I am in the midst of a blossoming friendship with a woman in my neighborhood. We get each other. Our values are in alignment. Our kids have a great time playing together. And best of all, our friendship is low maintenance because we both understand that the other has a lot on her plate. At the present moment, we are not friends on any social networking platform.
Getting together for playdates always comes with a particular element of excitement because I haven’t seen her selfies pop up in my timeline since our last outing. Chatting over coffee is always engaging because I’m never listening to a retelling of a story she already publicized for all of her Instagram followers. Bumping into her at the local supermarket or the pizzeria is always a surprise because I didn’t see her geotag herself via Facebook prior to heading out of the door. However, as our relationship continues to progress, the pressure to make our friendship social media official lingers in the background. Since we are living in the age of technology, this would be the natural progression of things, but I have concerns that connecting on social media will somehow taint our friendship and I’d much rather protect out real-life connection over a digital one. Simply put, I’m afraid that I’ll like her less if and when the time comes to hit that “accept” button on a friend request. And though we might not always verbalize it, I think we’ve all had the experience where we really dug someone in real life but were completely turned off by their social media presence.
Social networking platforms, in many cases, provide us with unadulterated access to one another. Nothing stands between our inner-most thoughts and the “post” button except our internal filters. And let’s be honest, some of us have the ability to self-regulate more effectively than others. According to social scientist and author Sherry Turkle, those who overshare are trying so hard to impress others that their energy is wasted on trying to wow their audience, which leaves little energy left to actually filter the information that is being publicized.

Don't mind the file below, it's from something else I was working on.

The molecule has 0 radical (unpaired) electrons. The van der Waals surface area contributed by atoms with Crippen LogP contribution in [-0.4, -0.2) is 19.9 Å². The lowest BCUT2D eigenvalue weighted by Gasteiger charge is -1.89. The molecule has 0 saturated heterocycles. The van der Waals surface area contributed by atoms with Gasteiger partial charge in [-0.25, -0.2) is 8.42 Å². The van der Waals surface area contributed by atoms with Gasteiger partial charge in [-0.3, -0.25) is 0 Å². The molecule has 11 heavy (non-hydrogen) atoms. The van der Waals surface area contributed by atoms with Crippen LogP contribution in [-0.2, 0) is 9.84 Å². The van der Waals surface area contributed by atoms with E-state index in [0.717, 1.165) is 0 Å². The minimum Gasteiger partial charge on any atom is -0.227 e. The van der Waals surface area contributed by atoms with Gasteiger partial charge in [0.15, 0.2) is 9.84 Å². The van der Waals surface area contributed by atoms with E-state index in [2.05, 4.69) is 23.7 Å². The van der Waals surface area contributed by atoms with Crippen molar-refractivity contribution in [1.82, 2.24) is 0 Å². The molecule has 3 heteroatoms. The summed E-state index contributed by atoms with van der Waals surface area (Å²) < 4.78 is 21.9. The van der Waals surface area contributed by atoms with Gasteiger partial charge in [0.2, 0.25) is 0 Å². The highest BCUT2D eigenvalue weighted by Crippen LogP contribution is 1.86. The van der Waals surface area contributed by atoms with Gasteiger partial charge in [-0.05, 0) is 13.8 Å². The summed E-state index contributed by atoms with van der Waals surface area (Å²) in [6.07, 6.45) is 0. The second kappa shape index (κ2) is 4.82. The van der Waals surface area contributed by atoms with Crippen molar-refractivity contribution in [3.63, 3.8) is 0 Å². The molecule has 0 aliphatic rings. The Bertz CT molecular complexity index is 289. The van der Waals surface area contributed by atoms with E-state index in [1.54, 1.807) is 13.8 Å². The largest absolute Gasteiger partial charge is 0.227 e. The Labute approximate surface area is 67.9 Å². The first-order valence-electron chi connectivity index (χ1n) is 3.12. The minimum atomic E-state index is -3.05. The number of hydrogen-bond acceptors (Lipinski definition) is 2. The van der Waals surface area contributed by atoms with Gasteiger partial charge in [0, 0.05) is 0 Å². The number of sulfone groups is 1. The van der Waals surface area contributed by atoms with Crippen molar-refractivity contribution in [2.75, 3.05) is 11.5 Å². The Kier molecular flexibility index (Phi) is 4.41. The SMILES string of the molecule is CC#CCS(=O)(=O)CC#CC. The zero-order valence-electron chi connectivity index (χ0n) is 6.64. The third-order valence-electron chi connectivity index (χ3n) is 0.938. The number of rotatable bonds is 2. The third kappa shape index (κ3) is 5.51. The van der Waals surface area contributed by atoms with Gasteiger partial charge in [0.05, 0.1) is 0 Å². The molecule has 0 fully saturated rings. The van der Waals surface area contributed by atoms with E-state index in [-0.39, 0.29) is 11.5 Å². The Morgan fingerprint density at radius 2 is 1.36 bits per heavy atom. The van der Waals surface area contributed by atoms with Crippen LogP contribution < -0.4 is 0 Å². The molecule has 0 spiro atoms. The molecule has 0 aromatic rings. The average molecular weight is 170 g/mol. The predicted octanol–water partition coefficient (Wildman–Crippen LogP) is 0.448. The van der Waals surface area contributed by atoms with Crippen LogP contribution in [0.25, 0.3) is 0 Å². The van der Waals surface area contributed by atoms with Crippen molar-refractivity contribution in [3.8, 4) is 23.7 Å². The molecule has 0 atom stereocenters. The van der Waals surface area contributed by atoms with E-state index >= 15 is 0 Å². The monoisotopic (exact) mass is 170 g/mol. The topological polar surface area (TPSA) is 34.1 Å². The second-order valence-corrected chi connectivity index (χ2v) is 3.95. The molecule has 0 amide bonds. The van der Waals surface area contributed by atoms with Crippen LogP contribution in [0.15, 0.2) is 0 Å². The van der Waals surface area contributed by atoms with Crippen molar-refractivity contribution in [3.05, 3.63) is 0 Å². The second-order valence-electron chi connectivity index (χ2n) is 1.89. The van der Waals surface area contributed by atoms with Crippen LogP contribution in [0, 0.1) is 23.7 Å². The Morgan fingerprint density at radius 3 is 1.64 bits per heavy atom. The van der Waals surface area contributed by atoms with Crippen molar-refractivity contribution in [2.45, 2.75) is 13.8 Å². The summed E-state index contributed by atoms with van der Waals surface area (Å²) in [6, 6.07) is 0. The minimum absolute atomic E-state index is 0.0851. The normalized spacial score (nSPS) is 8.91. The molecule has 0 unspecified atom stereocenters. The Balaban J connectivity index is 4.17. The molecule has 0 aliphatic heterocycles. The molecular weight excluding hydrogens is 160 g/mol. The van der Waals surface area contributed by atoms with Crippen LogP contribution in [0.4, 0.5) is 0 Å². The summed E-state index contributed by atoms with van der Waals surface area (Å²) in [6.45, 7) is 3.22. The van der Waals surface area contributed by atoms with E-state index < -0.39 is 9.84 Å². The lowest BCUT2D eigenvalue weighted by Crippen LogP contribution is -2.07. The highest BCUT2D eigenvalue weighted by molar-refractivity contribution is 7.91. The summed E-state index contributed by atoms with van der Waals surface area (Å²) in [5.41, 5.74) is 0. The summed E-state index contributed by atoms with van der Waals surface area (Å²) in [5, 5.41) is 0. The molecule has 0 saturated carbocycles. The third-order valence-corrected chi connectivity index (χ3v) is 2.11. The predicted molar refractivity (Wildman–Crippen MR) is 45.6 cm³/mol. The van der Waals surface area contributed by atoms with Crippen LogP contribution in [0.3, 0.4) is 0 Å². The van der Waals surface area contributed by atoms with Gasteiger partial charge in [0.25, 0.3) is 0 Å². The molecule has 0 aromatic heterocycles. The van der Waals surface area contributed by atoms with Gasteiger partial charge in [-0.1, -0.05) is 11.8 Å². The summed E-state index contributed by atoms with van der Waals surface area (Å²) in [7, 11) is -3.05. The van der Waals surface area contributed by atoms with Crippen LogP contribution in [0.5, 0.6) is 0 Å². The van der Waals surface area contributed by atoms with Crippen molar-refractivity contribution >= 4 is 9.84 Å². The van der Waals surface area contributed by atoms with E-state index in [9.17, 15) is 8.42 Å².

“This effort is known as ‘self-regulation’ and here is how it works,” Turkle writes. “When having a conversation, we can use up a lot of mental energy trying to manage the other person’s impression of us. We try to look smart, witty, and interesting, but the effort required to do this leaves less brain power to filter what we say and to whom.”
In addition to the annoying tendency that some of us have to overshare, there are also those who fake the funk. We all know someone who completely misrepresents their life or tells outright lies on social media. Their perfectly curated Instagram feeds tell one story but their real lives tell another. And while the things that another adult is posting on their social media accounts probably shouldn’t bother me so much, there’s something that is innately unsettling about having someone confide in you about their relationship being on the rocks only to see them turn around and post images using #relationshipgoals or having a loved one who asked to borrow money turn around and brag to their Instagram followers about how much they spent on x,y,z.
Now that I’ve fully entered adulthood, social media has a tendency to overcomplicate relationships in a way that I don’t recall happening back when I was a teenie bopper peddling through these Myspace streets. More and more often I am finding that there are some people who I like a lot more when I’m not friends with them on social media.
What about you? Do you find that you like people less after you friend them on social media?